Another fault of the Stanford parser (and perhaps my own) is that final punctuation caused constituents to be judged as non-constituents. Take for example a hypothetical link with the text (without quotes) “the water.” presumably as the direct object of the verb. What happens is that “the water” is parsed normally and if you checked it for constituency yourself, it would be a constituent. But, the additional period “.” at the end is part of the string. Why is this a problem? It’s because, even though punctuation is given its own node in the tree, it is normally placed at the very end of the tree, outside of every node, i.e. not where we expect it to be.

We would expect “the water.” to match something like:

(DT the) (NN water) (. .))))…

Here, there probably would be at least a single node dominating either just “the water” or “the water.” nodes and that would give us our constituent. However, the Stanford parser usually parses the phrase like so:

(DT the) (NN water))))…(. .)

And this is not what we expect at all. A simple (but not perfect) fix would be to probably strip out all punctuation save for quotation marks (though these cause problems as well) and perhaps commas when creating the regular expression pattern for a link.

Below is a list of my findings and comments. Anything marked with “incorrect” is what I think should be a constituent under a manual parse, but was misjudged. Anything without an “incorrect” was judged correctly as a non-constituent. I added various comments to try to categorize each kind of failure. I initially didn’t note what kind of phrase was left off from complement/adjunct-less hyperlinks (noted as “C/A chopped off”).

87943+1 = incorrect, det chopped off
87943+2 = C/A chopped off
87943+8 = C/A chopped off
87944+0 = C/A chopped off
87944+5 = C/A chopped off
87944+6 = incorrect, stanford tree is wrong
87944+9 = incorrect, constituent
87947+0 = incorrect, final punctuation was included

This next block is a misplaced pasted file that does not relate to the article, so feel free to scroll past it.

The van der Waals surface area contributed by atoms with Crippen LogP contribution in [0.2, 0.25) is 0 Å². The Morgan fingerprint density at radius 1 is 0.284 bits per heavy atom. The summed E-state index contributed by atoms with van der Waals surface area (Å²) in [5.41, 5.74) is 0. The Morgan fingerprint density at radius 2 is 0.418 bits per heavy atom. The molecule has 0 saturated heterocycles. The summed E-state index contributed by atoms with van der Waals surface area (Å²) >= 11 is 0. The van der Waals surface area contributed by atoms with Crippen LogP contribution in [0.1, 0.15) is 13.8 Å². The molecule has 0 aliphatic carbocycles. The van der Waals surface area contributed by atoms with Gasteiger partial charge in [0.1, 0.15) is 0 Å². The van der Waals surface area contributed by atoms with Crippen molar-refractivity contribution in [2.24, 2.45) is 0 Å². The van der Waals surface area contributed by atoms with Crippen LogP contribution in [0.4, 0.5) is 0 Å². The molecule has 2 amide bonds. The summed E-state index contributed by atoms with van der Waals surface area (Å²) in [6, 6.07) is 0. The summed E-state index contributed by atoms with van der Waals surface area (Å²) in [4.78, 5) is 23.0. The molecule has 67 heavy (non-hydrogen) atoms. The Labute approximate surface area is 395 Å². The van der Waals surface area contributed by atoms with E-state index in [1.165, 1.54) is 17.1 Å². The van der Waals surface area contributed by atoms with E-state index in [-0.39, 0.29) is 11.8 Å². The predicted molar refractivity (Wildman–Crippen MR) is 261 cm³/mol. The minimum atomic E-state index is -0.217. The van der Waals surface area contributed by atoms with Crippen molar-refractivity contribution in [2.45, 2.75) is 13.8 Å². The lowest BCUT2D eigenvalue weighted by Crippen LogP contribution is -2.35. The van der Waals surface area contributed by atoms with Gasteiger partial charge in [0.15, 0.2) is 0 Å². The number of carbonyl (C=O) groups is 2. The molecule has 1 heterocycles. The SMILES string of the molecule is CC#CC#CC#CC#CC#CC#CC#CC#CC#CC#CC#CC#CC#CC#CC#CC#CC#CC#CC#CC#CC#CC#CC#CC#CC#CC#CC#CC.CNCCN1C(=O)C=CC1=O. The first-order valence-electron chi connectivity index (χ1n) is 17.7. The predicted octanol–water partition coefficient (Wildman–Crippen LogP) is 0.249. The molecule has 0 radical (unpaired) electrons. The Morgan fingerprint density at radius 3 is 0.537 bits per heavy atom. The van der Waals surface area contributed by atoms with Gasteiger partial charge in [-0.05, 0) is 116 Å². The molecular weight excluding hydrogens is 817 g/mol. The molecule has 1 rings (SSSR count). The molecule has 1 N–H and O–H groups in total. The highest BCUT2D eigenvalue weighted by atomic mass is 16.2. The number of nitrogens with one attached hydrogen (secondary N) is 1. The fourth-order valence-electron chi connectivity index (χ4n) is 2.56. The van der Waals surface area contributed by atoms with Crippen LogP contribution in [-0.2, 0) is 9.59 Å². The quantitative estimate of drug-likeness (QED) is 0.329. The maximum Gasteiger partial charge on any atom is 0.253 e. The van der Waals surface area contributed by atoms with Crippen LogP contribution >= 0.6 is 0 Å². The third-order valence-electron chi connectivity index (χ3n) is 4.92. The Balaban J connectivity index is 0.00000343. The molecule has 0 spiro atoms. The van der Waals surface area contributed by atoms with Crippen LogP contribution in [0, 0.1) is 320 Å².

87949+2 = C/A chopped off, stanford tree is ambiguous
87949+3 = incorrect, final punctuation was included
87952+3 = incorrect, stanford tree is wrong
87952+4 = C/A chopped off
87952+8 = have no clue, a string containing the name of the news source?
87952+15 = incorrect, final punctuation was included
87954+3 = incorrect, final punctuation was included
87954+4 = incorrect, final punctuation was included
87956+1 = incorrect, det chopped off (in NP->D system, correct, else DP->NP, incorrect)
87959+0 = C/A chopped off
87960+0 = C/A (appositive) chopped off
87960+2 = incorrect, det chopped off
87961+3 = incorrect, stanford tree is ambiguous
87962+0 = C/A (adverb/past participle) chopped off
87962+2 = C/A (non-restrictive? relative) chopped off
87963+2 = incorrect, stanford tree is wrong: misparsed an undelimited list
87963+3 = incorrect, stanford tree is wrong: misparsed an undelimited list
87964+0 = incorrect, stanford tree is wrong: misparsed strange (SLYT), just bad entry formatting
87971+2 = incorrect, stanford tree is wrong: misparsed list and used verb variant of the noun
87971+4 = C/A (second half of conjunction nested in VP) chopped off
87972+0 = incorrect, stanford tree is wrong
87974+6 = incorrect, stanford tree is wrong, misparsed verbal arguments, misplaced preposition
87975+0 = incorrect, stanford tree is wrong, misparsed topicalization/clefting, something like that
87976+1 = incorrect, initial punctuation (") was included
87976+2 = incorrect, final punctuation (.") was included
87976+3 = incorrect, final punctuation (.) was included
87977+0 = complement to P (of) chopped off...strange..."most of"
87978+1 = C/A (preposition) chopped off
87981+0 = C/A (appositive) chopped off
87981+4 = C/A (preposition) chopped off, stanford tree is wrong, misparsed "of" possession
87982+8 = C/A (preposition) chopped off, det ("'s" possession) chopped off
87982+9 = det and leading adjective chopped off
87983+1 = C/A (second half of conjuction) chopped off
87984+0 = C/A (appositive) chopped off
87986+2 = C/A (preposition) chopped off, det and leading adjective chopped off
87986+4 = incorrect, stanford tree is wrong, misparsed participle attachment after complete VP
87987+4 = det and leading adjectives chopped off
87987+26 = following adjectives and noun head chopped off...strange..."the only"
87987+36 = incorrect, no clue, should be a constituent
87988+9 = incorrect, stanford tree is wrong, misparsed list of things
87988+11 = C/A (other parts of conjunction, comma-list) chopped off
87989+1 = det chopped off
87989+2 = C/A (preposition in passive construction) chopped off
87989+7 = ??? unsure, what to do with "as"
87991+4 = C/A (other parts of conjuction nested in VP, comma-list) chopped off
87991+17 = det and leading adjectives chopped off
87991+20 = incorrect, det chopped off
87991+23 = C/A (preposition) chopped off
87991+24 = det chopped off, final punctuation included
87991+27 = vP chopped off from TP, strange..."already have (won one)"...
87991+39 = C/A (preposition) chopped off
87992+1 = C/A (preposition) chopped off, passive construction may be a problem

I also wrote some code to get the rest of an “incomplete” constituent, but haven’t fully tested it yet. It reads downwards and should be able to handle “C/A chopped off” links. As for “det chopped off” and “leading adjectives chopped off”, I just need to reverse the direction in which it looks.